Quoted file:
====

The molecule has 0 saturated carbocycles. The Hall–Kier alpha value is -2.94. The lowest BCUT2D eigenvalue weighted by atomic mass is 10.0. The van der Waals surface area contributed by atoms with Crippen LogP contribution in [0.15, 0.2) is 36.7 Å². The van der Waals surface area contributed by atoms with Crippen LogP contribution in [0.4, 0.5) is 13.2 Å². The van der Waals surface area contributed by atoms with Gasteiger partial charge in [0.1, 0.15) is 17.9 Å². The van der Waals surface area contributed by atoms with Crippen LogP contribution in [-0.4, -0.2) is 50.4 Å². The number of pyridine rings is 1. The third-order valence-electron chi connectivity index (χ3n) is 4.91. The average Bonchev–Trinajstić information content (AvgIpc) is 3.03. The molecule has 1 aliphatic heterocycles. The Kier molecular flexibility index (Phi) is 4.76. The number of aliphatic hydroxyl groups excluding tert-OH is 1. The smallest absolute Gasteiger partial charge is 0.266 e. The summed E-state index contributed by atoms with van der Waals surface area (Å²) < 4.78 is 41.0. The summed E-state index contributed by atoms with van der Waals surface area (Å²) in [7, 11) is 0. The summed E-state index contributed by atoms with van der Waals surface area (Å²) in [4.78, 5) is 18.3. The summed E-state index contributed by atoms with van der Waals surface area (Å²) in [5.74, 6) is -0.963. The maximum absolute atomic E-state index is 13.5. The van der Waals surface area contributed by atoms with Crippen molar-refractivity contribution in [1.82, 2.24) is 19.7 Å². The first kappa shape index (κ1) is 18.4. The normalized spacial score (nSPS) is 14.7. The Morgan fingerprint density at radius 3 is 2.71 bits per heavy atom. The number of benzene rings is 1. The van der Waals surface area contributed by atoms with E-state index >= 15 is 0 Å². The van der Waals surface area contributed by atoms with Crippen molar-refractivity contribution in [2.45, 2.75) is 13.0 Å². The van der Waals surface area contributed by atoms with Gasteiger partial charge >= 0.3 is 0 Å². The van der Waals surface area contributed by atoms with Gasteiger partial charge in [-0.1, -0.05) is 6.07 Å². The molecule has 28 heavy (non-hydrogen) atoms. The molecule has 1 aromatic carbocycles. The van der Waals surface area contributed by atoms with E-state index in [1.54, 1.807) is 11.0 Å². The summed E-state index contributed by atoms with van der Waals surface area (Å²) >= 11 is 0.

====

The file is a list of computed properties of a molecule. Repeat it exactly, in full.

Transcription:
The molecule has 0 saturated carbocycles. The Hall–Kier alpha value is -2.94. The lowest BCUT2D eigenvalue weighted by atomic mass is 10.0. The van der Waals surface area contributed by atoms with Crippen LogP contribution in [0.15, 0.2) is 36.7 Å². The van der Waals surface area contributed by atoms with Crippen LogP contribution in [0.4, 0.5) is 13.2 Å². The van der Waals surface area contributed by atoms with Gasteiger partial charge in [0.1, 0.15) is 17.9 Å². The van der Waals surface area contributed by atoms with Crippen LogP contribution in [-0.4, -0.2) is 50.4 Å². The number of pyridine rings is 1. The third-order valence-electron chi connectivity index (χ3n) is 4.91. The average Bonchev–Trinajstić information content (AvgIpc) is 3.03. The molecule has 1 aliphatic heterocycles. The Kier molecular flexibility index (Phi) is 4.76. The number of aliphatic hydroxyl groups excluding tert-OH is 1. The smallest absolute Gasteiger partial charge is 0.266 e. The summed E-state index contributed by atoms with van der Waals surface area (Å²) < 4.78 is 41.0. The summed E-state index contributed by atoms with van der Waals surface area (Å²) in [7, 11) is 0. The summed E-state index contributed by atoms with van der Waals surface area (Å²) in [4.78, 5) is 18.3. The summed E-state index contributed by atoms with van der Waals surface area (Å²) in [5.74, 6) is -0.963. The maximum absolute atomic E-state index is 13.5. The van der Waals surface area contributed by atoms with Crippen molar-refractivity contribution in [1.82, 2.24) is 19.7 Å². The first kappa shape index (κ1) is 18.4. The normalized spacial score (nSPS) is 14.7. The Morgan fingerprint density at radius 3 is 2.71 bits per heavy atom. The number of benzene rings is 1. The van der Waals surface area contributed by atoms with E-state index >= 15 is 0 Å². The van der Waals surface area contributed by atoms with Crippen molar-refractivity contribution in [2.45, 2.75) is 13.0 Å². The van der Waals surface area contributed by atoms with Gasteiger partial charge >= 0.3 is 0 Å². The van der Waals surface area contributed by atoms with Gasteiger partial charge in [-0.1, -0.05) is 6.07 Å². The molecule has 28 heavy (non-hydrogen) atoms. The molecule has 1 aromatic carbocycles. The van der Waals surface area contributed by atoms with E-state index in [1.54, 1.807) is 11.0 Å². The summed E-state index contributed by atoms with van der Waals surface area (Å²) >= 11 is 0.